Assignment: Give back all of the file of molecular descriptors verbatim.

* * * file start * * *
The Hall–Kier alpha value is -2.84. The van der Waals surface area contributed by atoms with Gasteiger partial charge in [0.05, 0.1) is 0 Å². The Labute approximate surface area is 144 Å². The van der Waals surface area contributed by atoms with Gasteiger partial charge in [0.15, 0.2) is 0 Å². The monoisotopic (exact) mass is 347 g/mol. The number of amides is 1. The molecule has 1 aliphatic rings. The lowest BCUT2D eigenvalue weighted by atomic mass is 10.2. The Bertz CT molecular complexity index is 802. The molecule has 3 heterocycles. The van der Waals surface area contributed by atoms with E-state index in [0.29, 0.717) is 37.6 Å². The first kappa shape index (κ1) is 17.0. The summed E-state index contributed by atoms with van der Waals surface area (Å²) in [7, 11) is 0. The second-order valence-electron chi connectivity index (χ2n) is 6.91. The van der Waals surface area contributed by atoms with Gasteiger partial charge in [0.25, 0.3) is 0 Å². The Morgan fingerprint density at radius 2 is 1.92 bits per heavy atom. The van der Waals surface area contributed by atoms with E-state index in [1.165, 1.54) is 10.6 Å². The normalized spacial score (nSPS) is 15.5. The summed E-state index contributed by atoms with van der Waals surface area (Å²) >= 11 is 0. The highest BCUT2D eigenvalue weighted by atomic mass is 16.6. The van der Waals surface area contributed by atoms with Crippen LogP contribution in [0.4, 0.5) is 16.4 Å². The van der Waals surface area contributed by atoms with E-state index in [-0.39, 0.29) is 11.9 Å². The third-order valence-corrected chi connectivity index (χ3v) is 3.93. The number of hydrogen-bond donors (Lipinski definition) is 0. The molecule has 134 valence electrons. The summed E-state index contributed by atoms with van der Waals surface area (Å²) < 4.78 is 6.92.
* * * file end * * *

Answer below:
The Hall–Kier alpha value is -2.84. The van der Waals surface area contributed by atoms with Gasteiger partial charge in [0.05, 0.1) is 0 Å². The Labute approximate surface area is 144 Å². The van der Waals surface area contributed by atoms with Gasteiger partial charge in [0.15, 0.2) is 0 Å². The monoisotopic (exact) mass is 347 g/mol. The number of amides is 1. The molecule has 1 aliphatic rings. The lowest BCUT2D eigenvalue weighted by atomic mass is 10.2. The Bertz CT molecular complexity index is 802. The molecule has 3 heterocycles. The van der Waals surface area contributed by atoms with E-state index in [0.29, 0.717) is 37.6 Å². The first kappa shape index (κ1) is 17.0. The summed E-state index contributed by atoms with van der Waals surface area (Å²) in [7, 11) is 0. The second-order valence-electron chi connectivity index (χ2n) is 6.91. The van der Waals surface area contributed by atoms with Gasteiger partial charge in [0.25, 0.3) is 0 Å². The Morgan fingerprint density at radius 2 is 1.92 bits per heavy atom. The van der Waals surface area contributed by atoms with E-state index in [1.165, 1.54) is 10.6 Å². The normalized spacial score (nSPS) is 15.5. The summed E-state index contributed by atoms with van der Waals surface area (Å²) >= 11 is 0. The highest BCUT2D eigenvalue weighted by atomic mass is 16.6. The van der Waals surface area contributed by atoms with Crippen LogP contribution in [0.4, 0.5) is 16.4 Å². The van der Waals surface area contributed by atoms with E-state index in [-0.39, 0.29) is 11.9 Å². The third-order valence-corrected chi connectivity index (χ3v) is 3.93. The number of hydrogen-bond donors (Lipinski definition) is 0. The molecule has 134 valence electrons. The summed E-state index contributed by atoms with van der Waals surface area (Å²) < 4.78 is 6.92.